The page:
Hot Tips & Topics

We are dedicated to providing you with a comprehensive collection of relevant and up-to-date K-12 education news and editorials. For teachers, by teachers.

Culturally Responsive Teaching Strategies

Janelle Cox

What does it mean to be a culturally responsive teacher? Being culturally response means you have the ability to relate to people not only from your own culture, but to that of others as well. Culturally responsive teaching is your ability to engage and appeal to all learners in your classroom via unique teaching strategies, even those with distinct backgrounds. This is much more than simply knowing and understanding the background of your students. We live in a multicultural world, and incorporating these teaching strategies is becoming more necessary in order to create a successful learning environment where all students are able to thrive. Here are a few teaching strategies to help you become a more culturally responsive teacher.

Culturally Responsive Teaching Strategies

Take Time to Learn about Students

Get to know your students. As many of you already know, the more that you know about a student, the better that you are able to ensure they will succeed. By showing a genuine interest in each and every one of your students, you’re building a trust and a bond with them. The more students feel comfortable talking with you, the more they will feel comfortable talking in your classroom to their peers. Creating a culturally responsive classroom is creating a space where all students (regardless of their culture) feel comfortable.

One of the best ways to learn about your students is through the Two-by-Ten strategy. This is when you take two minutes out of your day for ten consecutive days to just sit and talk and learn about a student. By the end of the ten days you’ll have create a solid bond.

Use Culturally Responsive Language

Students who are from diverse backgrounds use different language. When teaching, try and incorporate using their language to help build understanding for the other students. One of the biggest misconceptions about culturally responsive teaching is that you need to incorporate racial pride into your lessons. However, many diverse students use different words or use memory strategies that incorporate rhythm and words to help make learning stick. Try using words to be more culturally responsive by making it more like the students’ own cultural learning process. This can help all students to engage more and process the content more effectively.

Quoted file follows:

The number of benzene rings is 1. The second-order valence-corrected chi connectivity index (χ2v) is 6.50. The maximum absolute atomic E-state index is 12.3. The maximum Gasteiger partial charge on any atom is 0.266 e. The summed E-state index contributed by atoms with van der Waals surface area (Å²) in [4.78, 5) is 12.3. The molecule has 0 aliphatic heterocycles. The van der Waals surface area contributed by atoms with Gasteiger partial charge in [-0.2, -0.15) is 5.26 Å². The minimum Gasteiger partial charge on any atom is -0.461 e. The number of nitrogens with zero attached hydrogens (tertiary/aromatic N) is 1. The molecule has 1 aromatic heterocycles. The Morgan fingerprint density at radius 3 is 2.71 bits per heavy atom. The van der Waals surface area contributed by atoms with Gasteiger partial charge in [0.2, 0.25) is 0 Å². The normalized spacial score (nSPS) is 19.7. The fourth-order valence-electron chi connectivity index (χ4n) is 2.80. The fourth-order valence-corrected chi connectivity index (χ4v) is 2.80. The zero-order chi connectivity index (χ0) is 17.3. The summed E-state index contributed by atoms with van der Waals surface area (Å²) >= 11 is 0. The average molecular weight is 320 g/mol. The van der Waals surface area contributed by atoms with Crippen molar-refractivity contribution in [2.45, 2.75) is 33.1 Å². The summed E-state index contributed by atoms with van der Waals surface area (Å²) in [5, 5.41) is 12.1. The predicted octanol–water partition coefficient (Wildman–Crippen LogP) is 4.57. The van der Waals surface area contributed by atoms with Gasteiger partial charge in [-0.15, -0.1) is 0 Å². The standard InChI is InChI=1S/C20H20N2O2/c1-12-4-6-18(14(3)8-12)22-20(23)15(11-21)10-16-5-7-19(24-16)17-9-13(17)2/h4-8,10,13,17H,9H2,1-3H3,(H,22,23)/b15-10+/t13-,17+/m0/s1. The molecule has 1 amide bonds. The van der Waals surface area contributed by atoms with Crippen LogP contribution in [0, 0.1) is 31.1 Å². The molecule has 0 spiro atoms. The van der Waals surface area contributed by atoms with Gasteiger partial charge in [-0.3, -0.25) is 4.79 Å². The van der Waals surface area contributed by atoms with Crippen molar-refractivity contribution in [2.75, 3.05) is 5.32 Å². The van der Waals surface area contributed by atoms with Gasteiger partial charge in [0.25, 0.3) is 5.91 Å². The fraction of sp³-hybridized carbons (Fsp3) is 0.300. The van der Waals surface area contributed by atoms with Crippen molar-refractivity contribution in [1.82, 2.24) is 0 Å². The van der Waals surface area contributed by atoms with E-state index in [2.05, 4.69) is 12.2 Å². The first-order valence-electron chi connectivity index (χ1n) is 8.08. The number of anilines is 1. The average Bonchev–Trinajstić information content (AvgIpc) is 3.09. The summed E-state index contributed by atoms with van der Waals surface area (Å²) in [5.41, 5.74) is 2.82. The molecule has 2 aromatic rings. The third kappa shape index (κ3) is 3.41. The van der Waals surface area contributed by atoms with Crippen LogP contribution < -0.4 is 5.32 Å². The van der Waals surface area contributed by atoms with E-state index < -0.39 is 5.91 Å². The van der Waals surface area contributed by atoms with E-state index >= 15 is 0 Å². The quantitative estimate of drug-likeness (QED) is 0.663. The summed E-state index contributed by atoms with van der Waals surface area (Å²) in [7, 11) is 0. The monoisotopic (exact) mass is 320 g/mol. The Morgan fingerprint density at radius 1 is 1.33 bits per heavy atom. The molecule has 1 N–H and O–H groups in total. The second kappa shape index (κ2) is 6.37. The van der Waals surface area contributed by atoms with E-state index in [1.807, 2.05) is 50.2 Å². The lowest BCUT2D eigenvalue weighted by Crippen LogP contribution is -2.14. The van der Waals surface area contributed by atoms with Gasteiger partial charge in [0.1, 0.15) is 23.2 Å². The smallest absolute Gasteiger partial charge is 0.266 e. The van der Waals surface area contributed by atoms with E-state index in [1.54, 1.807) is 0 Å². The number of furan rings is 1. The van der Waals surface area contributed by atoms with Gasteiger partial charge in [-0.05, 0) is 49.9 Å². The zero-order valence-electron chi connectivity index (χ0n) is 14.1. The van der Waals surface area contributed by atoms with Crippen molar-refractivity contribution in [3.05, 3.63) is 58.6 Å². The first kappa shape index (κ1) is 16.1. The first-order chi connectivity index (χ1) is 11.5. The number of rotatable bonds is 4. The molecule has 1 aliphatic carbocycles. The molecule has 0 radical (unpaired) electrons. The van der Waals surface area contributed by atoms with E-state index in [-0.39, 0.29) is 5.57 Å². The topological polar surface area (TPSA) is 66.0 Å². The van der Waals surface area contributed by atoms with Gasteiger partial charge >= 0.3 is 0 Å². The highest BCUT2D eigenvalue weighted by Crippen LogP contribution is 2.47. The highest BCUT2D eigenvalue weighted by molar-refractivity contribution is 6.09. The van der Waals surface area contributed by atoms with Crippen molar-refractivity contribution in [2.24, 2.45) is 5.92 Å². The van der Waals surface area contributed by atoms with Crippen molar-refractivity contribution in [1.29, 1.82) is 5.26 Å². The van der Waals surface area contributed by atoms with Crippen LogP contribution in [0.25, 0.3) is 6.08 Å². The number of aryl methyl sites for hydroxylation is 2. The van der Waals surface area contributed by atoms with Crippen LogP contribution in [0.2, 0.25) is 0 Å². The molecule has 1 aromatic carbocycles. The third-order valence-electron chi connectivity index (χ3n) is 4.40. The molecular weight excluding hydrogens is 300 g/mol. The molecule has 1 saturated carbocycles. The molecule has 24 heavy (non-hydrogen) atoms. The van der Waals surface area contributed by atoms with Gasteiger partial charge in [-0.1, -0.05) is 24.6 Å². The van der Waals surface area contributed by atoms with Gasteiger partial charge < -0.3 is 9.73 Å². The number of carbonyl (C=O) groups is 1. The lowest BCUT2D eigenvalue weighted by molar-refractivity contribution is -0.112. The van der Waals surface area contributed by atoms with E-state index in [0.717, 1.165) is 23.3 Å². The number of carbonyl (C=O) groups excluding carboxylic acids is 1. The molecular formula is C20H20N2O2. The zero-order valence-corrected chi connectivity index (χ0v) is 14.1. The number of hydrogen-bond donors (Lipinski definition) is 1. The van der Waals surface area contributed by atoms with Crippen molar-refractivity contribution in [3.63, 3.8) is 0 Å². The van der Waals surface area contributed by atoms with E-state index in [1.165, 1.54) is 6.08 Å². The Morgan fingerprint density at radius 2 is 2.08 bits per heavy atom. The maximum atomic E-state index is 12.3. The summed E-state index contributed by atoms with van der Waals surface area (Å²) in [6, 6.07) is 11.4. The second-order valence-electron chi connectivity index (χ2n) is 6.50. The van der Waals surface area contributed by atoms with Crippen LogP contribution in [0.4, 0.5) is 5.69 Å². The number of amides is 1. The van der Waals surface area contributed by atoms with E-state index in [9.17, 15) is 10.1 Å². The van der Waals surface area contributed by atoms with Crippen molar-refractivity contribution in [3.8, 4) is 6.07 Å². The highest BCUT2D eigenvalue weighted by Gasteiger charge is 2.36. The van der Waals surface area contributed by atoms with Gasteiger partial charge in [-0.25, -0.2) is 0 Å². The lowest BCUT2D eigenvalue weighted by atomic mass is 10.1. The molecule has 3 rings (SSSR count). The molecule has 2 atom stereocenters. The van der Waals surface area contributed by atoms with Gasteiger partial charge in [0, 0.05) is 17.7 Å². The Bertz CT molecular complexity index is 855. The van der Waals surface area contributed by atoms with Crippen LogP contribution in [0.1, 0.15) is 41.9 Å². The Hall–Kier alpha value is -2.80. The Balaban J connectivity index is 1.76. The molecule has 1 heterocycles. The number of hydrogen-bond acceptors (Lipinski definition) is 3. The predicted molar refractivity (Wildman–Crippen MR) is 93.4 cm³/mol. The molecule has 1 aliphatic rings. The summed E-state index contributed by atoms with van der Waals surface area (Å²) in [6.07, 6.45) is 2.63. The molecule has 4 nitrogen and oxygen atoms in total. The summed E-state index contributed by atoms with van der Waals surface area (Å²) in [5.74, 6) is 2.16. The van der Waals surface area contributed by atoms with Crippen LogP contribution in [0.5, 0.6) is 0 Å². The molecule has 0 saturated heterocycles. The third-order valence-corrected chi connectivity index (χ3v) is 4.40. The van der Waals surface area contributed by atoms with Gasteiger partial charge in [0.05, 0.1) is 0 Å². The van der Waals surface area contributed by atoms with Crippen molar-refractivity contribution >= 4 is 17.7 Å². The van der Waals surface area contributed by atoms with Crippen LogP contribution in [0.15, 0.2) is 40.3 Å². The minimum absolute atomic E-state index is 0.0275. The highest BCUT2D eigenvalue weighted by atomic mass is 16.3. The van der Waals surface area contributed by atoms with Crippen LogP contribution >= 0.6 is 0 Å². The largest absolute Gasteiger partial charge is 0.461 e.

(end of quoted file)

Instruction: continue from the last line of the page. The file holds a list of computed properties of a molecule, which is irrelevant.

Related Articles
Effective teaching strategies that are effective when teachers implement the hands-off approach to learning in their classroom.
Effective teaching strategies that are effective when teachers implement the...
We offer up some useful classroom activities for Engineers Week, happening now across the U.S.
We offer up some useful classroom activities for Engineers Week, happening now...
A few teaching strategies you can use to make learning feel more like a game.
A few teaching strategies you can use to make learning feel more like a game.
Hands-on teaching strategies for dealing with both overly or under involved parents.
Hands-on teaching strategies for dealing with both overly or under involved...